DDT was first used as a pesticide during World War II. It quickly killed malaria carrying insects, keeping military members healthier. After the war, DDT was used as an insecticide on many food crops in addition to eradicating disease carrying insects. In 1962, Rachel Carson wrote "Silent Spring." The book outlines the dangers of pesticides to both humans and the environment. In 1972, DDT was banned. While DDT isn't sold in the United States, it still occasionally turns up in old houses, barn or warehouses.
Things You'll Need
Heavy plastic wrap
Inspect the DDT container. Make sure that the container is intact. If there is leakage or some type of spill, clean the spill and collect it in a separate container for disposal.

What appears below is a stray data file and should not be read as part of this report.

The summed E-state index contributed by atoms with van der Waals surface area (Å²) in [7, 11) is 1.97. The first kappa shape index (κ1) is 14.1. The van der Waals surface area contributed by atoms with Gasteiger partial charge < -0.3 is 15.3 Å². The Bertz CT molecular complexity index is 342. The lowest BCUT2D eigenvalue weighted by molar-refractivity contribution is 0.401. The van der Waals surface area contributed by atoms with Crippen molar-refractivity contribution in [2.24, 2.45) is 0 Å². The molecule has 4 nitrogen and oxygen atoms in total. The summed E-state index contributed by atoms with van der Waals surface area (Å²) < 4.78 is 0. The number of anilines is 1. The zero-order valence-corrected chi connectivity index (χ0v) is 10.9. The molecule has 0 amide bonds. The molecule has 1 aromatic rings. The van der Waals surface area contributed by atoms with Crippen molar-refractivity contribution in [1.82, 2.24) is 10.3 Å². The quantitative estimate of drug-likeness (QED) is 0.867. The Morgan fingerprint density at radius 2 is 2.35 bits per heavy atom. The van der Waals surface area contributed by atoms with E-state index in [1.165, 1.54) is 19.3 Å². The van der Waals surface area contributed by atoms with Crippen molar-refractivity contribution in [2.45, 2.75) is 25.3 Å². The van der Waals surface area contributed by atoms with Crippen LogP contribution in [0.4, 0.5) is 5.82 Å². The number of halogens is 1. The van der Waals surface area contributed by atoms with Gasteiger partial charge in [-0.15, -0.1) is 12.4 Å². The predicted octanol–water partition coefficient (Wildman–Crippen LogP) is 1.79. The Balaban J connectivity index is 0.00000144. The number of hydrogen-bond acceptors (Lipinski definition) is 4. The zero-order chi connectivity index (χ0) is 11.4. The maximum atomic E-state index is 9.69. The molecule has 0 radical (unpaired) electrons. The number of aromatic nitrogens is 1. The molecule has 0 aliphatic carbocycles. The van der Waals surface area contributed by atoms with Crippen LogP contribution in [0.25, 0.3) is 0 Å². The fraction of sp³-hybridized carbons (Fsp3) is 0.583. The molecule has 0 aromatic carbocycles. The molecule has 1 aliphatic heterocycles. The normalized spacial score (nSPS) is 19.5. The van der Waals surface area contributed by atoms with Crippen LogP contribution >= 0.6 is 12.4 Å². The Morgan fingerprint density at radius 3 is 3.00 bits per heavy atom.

Seal the container of DDT. If the container is damaged, wrap in heavy plastic and tape. If the package label is covered, label the bundle.
Call your local hazardous waste disposal site. Many counties have a drop off point or a yearly pick up. Never incinerate or dump DDT.
Keep the DDT in a locked storage area until it can be taken to an appropriate disposal site.
Empty DDT containers need to go to hazardous waste disposal with the old DDT.
Wash any skin exposed to DDT. Wash hands, arms and face after handling DDT, even after wearing gloves.
- Centers for Disease Control: Occupational Safety and Health Guidelines for DDT
- National Agricultural Safety Database: Dispose of Pesticides Properly
- Manitowoc County Division of Emergency Services: Disposing of Hazardous Wastes from the Home
- Montana Government: Pesticide Disposal and Container Recycling
- Duke University: DDT, An Introduction